The second policy cited by Borges is dangerously overbroad, the plaintiffs say: It subjects them to a “disorderly conduct” charge if their expression causes “alarm, annoyance, or nuisance” to anyone exposed to it.
By not enforcing trigger warnings on the spontaneous and unpermitted Reproductive Justice display, it’s clear that Borges and Peter Haverkos – senior assistant dean for student and academic success and fellow regulator of student speech – ignored the “emotional trauma” it could cause “parents who regret an abortions,” the suit says.
No similar trigger-warning signs were observed around a similar and potentially traumatic display, for the “Trans Day of Remembrance,” or the Clothesline Project, in which women affected by violence create and display shirts “expressing their emotions.”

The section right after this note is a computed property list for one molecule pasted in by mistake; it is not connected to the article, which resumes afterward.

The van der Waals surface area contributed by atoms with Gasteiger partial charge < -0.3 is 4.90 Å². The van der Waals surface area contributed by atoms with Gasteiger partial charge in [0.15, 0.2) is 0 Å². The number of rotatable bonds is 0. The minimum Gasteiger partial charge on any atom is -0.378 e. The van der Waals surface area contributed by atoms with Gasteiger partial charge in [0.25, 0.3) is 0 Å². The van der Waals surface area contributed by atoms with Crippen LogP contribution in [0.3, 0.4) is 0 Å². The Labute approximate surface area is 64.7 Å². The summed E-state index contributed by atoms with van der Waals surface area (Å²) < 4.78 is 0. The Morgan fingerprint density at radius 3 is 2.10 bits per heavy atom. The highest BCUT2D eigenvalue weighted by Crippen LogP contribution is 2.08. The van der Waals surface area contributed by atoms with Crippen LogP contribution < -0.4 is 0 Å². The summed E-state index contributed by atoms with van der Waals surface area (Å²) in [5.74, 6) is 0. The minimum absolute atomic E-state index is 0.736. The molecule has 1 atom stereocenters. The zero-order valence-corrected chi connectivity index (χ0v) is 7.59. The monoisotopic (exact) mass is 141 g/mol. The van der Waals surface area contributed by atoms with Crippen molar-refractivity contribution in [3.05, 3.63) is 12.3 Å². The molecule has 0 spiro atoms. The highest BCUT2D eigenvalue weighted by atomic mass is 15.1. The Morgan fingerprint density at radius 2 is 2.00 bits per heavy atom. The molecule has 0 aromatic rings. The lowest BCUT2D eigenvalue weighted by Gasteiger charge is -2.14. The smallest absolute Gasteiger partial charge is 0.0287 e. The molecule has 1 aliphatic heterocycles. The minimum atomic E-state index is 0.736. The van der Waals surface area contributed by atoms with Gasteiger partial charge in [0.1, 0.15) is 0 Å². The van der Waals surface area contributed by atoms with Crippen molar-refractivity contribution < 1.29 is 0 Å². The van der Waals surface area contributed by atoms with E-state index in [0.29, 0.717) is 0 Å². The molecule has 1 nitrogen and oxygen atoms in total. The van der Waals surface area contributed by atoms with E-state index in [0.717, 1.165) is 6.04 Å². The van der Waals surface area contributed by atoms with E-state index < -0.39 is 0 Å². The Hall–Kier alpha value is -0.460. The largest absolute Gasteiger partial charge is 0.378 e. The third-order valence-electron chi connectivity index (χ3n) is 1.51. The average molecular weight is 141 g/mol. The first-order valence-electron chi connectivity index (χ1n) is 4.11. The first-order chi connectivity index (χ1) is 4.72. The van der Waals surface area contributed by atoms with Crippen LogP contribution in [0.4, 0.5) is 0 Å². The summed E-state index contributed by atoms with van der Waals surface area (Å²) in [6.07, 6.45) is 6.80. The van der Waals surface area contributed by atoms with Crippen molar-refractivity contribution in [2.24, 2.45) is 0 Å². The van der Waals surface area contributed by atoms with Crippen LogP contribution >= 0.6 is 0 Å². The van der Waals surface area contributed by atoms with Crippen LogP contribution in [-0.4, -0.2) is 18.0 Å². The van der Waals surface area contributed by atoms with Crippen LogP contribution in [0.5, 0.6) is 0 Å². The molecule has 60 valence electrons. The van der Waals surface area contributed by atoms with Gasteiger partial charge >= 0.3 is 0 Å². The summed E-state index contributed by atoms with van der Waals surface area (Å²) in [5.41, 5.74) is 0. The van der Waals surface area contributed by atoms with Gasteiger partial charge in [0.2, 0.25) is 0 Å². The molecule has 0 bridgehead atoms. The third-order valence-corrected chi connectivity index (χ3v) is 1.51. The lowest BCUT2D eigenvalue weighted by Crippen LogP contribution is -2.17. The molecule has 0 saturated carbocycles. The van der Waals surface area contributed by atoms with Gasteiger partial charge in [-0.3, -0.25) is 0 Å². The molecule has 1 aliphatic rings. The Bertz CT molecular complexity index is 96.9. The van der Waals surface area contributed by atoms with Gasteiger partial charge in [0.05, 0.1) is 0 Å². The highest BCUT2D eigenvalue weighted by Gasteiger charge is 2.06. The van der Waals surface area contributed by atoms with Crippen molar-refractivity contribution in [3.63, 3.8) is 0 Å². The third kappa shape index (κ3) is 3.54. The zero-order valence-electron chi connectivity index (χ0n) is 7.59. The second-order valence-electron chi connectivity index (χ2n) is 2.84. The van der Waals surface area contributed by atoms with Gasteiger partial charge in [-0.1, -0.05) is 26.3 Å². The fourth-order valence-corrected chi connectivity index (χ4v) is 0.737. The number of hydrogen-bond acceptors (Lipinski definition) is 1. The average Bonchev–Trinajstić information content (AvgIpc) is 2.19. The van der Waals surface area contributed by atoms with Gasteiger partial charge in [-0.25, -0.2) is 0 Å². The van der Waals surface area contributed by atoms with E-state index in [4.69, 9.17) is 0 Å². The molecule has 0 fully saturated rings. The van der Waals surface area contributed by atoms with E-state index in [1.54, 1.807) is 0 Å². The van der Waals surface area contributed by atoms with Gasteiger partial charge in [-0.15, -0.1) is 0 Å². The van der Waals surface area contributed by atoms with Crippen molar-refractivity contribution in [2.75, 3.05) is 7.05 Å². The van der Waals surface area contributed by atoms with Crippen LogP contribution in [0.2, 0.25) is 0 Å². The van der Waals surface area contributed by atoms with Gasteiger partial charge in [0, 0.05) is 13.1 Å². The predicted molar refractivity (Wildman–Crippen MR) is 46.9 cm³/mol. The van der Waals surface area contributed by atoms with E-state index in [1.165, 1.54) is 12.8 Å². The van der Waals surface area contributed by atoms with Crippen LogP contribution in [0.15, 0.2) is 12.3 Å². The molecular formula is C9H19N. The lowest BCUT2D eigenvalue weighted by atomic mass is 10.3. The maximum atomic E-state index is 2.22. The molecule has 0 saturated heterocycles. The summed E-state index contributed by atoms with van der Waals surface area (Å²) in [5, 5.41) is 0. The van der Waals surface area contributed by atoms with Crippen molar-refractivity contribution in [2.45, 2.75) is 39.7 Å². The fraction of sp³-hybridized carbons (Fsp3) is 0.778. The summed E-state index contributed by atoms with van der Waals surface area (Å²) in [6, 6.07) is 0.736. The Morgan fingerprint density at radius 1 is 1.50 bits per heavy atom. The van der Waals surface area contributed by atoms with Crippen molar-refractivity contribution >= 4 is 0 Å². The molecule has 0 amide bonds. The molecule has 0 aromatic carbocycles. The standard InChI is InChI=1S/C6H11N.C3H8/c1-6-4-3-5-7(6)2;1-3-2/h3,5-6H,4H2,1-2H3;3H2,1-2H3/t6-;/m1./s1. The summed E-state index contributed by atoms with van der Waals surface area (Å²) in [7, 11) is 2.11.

This violates the pro-life students’ Fourteenth Amendment rights, because the administration treated their speech differently than others’ speech.
The plaintiffs demand “nominal and compensatory damages,” as well as attorney’s fees, for the university’s knowing and flagrant violation of their well-established constitutional rights to engage in spontaneous, anonymous and condition-free expression without getting content-based approval from administrators.
They asked the court to prohibit the defendants from enforcing the two speech codes and a declaratory judgment that the codes violate their First and Fourteenth Amendment rights, “facially and as-applied.”
In a separate statement from Students for Life of America, President Kristan Hawkins said the “unnecessary obstacles” faced by the Miami University club – which simply wanted to start a “conversation about their love and concern for preborn infants and their mothers” – weren’t unusual.
It was the second attack on the chapter’s rights this fall, according to SFLA: A vandal also destroyed its display titled “When Do Human Rights Begin?”
IMAGE: Richard Elzey/Flickr